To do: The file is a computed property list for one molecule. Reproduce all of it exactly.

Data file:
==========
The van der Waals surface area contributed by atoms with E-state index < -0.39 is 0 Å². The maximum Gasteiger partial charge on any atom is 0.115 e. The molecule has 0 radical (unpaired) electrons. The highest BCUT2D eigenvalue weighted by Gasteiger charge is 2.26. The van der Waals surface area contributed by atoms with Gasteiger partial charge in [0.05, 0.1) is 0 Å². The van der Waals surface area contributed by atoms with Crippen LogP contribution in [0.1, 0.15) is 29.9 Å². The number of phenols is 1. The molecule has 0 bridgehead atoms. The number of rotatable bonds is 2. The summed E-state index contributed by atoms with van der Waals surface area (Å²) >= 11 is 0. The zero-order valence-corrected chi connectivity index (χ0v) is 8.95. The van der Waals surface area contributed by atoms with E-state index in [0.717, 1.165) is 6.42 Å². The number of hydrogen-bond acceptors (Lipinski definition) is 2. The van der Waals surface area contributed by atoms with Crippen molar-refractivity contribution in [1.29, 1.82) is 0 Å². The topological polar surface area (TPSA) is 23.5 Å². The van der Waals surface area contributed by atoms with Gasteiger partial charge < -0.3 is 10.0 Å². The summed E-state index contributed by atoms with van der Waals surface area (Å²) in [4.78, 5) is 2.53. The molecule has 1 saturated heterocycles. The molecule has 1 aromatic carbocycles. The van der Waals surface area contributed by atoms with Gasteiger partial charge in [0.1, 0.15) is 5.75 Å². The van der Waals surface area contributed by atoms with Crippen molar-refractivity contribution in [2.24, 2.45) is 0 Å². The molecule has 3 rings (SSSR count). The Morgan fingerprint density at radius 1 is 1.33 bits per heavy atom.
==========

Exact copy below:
The van der Waals surface area contributed by atoms with E-state index < -0.39 is 0 Å². The maximum Gasteiger partial charge on any atom is 0.115 e. The molecule has 0 radical (unpaired) electrons. The highest BCUT2D eigenvalue weighted by Gasteiger charge is 2.26. The van der Waals surface area contributed by atoms with Gasteiger partial charge in [0.05, 0.1) is 0 Å². The van der Waals surface area contributed by atoms with Crippen LogP contribution in [0.1, 0.15) is 29.9 Å². The number of phenols is 1. The molecule has 0 bridgehead atoms. The number of rotatable bonds is 2. The summed E-state index contributed by atoms with van der Waals surface area (Å²) >= 11 is 0. The zero-order valence-corrected chi connectivity index (χ0v) is 8.95. The van der Waals surface area contributed by atoms with E-state index in [0.717, 1.165) is 6.42 Å². The number of hydrogen-bond acceptors (Lipinski definition) is 2. The van der Waals surface area contributed by atoms with Crippen molar-refractivity contribution in [1.29, 1.82) is 0 Å². The topological polar surface area (TPSA) is 23.5 Å². The van der Waals surface area contributed by atoms with Gasteiger partial charge < -0.3 is 10.0 Å². The summed E-state index contributed by atoms with van der Waals surface area (Å²) in [4.78, 5) is 2.53. The molecule has 1 saturated heterocycles. The molecule has 1 aromatic carbocycles. The van der Waals surface area contributed by atoms with Gasteiger partial charge in [0.1, 0.15) is 5.75 Å². The van der Waals surface area contributed by atoms with Crippen molar-refractivity contribution in [2.24, 2.45) is 0 Å². The molecule has 3 rings (SSSR count). The Morgan fingerprint density at radius 1 is 1.33 bits per heavy atom.